On March 17, my daughter Anuradha Henriques sent me a message on WhatsApp to say Derek Walcott, Poet and Nobel Laureate had passed away.
Over the past few months I had been thinking a lot about Derek Walcott, from my home in Lagos, Nigeria where I now live and work with the Tony Elumelu Foundation. I wonder what he would make of Lagos and Africa Rising!
For Nigerians, the world literary figures with whom Walcott might be compared would be Wole Soyinka- playwright and poet- who was awarded the 1986 Nobel Prize in Literature, the first African to be honoured in that category; or Chinua Achebe, novelist, poet, professor and critic. His first novel Things Fall Apart, is the most widely read book in modern African literature!
I first became aware of Derek Walcott in the early 1980’s as a renowned playwright and worked with him in the early 90’s in St Lucia and in London. In the 1980’s the UK had a rich Black theatre scene with talented actors, directors, writers, production designers of Caribbean descent and a huge audience to support this creativity.
It was in my capacity as the Arts Officer at the Greater London Council, that I was able to provide funding for the production of many of his plays including two my favourite plays Dream on Monkey Mountain(1971), described by the New Yorker as “a poem in dramatic form”; and Ti-Jean and His Brothers(1958).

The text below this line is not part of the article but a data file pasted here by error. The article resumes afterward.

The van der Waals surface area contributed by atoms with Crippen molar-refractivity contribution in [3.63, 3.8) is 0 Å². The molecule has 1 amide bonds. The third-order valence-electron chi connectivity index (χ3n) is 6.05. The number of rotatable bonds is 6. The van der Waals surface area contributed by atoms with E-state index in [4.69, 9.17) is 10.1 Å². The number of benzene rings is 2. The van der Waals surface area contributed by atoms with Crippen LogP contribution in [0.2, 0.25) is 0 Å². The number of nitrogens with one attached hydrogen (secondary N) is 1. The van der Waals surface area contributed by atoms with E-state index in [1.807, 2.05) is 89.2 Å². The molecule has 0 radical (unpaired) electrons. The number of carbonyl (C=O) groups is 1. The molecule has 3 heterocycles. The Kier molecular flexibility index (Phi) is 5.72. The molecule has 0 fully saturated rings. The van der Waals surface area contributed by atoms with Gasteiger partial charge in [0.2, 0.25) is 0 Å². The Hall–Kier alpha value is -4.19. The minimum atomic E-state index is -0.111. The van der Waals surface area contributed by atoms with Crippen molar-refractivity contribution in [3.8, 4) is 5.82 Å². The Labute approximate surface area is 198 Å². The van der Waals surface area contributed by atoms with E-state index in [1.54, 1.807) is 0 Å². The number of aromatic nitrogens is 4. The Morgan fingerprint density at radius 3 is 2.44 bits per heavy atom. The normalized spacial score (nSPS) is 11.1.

It was in 1991, that I would first meet Derek Walcott, in the early hours of the morning, sitting on a beach in his beloved St Lucia painting. In my capacity as Series Associate Producer of Developing Stories, a co-production between BBC and TVE, we had commissioned six films produced by some of the developing world’s most talented filmmakers on what they saw as the root causes of the world’s environment and development crisis for the UN Conference in Brazil in 1992. The series included films by directors from India, Philippines, Brazil, Palestine, Burkina Faso, and the Caribbean.
Banyan Productions, from Trinidad and Tobago, was commissioned to make And the Dish Ran Away with the Spoon, on the theme of the domination of Caribbean television by programs from the North, primarily the US. The film weaves together interviews, indigenous poetry, and music with clips from imported French and US television programmes to show how Caribbean viewers receive a distorted view of the world that alienates them from their own cultural heritage.